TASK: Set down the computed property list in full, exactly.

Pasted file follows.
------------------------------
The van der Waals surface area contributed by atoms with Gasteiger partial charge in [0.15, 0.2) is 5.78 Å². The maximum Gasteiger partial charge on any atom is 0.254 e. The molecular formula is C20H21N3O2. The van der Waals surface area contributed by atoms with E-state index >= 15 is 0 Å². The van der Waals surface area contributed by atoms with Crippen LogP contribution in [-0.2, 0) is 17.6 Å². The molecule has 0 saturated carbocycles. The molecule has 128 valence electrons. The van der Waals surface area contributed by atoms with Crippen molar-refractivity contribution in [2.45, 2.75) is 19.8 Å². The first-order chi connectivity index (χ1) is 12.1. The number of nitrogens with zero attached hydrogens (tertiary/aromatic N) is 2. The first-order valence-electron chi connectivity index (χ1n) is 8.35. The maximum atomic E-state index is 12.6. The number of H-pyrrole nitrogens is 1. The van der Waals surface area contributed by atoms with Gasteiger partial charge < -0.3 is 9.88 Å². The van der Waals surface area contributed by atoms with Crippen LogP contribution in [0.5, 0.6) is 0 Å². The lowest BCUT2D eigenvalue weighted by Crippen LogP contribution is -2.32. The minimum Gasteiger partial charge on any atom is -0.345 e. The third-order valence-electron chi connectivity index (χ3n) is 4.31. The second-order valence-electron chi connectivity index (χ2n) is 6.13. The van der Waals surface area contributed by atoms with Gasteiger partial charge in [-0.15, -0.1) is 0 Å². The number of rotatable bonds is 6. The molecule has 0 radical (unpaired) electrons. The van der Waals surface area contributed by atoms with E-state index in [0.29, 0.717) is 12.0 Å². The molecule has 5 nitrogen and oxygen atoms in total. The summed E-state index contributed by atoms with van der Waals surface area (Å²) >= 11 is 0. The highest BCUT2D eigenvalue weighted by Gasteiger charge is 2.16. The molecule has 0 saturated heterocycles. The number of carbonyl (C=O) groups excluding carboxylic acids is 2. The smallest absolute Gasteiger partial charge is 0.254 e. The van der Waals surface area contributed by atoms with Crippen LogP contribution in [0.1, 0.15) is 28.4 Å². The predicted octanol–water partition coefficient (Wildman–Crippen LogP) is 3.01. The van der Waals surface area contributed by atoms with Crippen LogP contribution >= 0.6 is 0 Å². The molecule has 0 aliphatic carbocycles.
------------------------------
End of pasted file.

The van der Waals surface area contributed by atoms with Gasteiger partial charge in [0.15, 0.2) is 5.78 Å². The maximum Gasteiger partial charge on any atom is 0.254 e. The molecular formula is C20H21N3O2. The van der Waals surface area contributed by atoms with E-state index >= 15 is 0 Å². The van der Waals surface area contributed by atoms with Crippen LogP contribution in [-0.2, 0) is 17.6 Å². The molecule has 0 saturated carbocycles. The molecule has 128 valence electrons. The van der Waals surface area contributed by atoms with Crippen molar-refractivity contribution in [2.45, 2.75) is 19.8 Å². The first-order chi connectivity index (χ1) is 12.1. The number of nitrogens with zero attached hydrogens (tertiary/aromatic N) is 2. The first-order valence-electron chi connectivity index (χ1n) is 8.35. The maximum atomic E-state index is 12.6. The number of H-pyrrole nitrogens is 1. The van der Waals surface area contributed by atoms with Gasteiger partial charge < -0.3 is 9.88 Å². The van der Waals surface area contributed by atoms with Crippen LogP contribution in [0.5, 0.6) is 0 Å². The lowest BCUT2D eigenvalue weighted by Crippen LogP contribution is -2.32. The minimum Gasteiger partial charge on any atom is -0.345 e. The third-order valence-electron chi connectivity index (χ3n) is 4.31. The second-order valence-electron chi connectivity index (χ2n) is 6.13. The van der Waals surface area contributed by atoms with Gasteiger partial charge in [-0.15, -0.1) is 0 Å². The number of rotatable bonds is 6. The molecule has 0 radical (unpaired) electrons. The van der Waals surface area contributed by atoms with E-state index in [0.29, 0.717) is 12.0 Å². The molecule has 5 nitrogen and oxygen atoms in total. The summed E-state index contributed by atoms with van der Waals surface area (Å²) >= 11 is 0. The highest BCUT2D eigenvalue weighted by Gasteiger charge is 2.16. The molecule has 0 saturated heterocycles. The number of carbonyl (C=O) groups excluding carboxylic acids is 2. The smallest absolute Gasteiger partial charge is 0.254 e. The van der Waals surface area contributed by atoms with Crippen LogP contribution in [0.1, 0.15) is 28.4 Å². The predicted octanol–water partition coefficient (Wildman–Crippen LogP) is 3.01. The van der Waals surface area contributed by atoms with Crippen LogP contribution >= 0.6 is 0 Å². The molecule has 0 aliphatic carbocycles.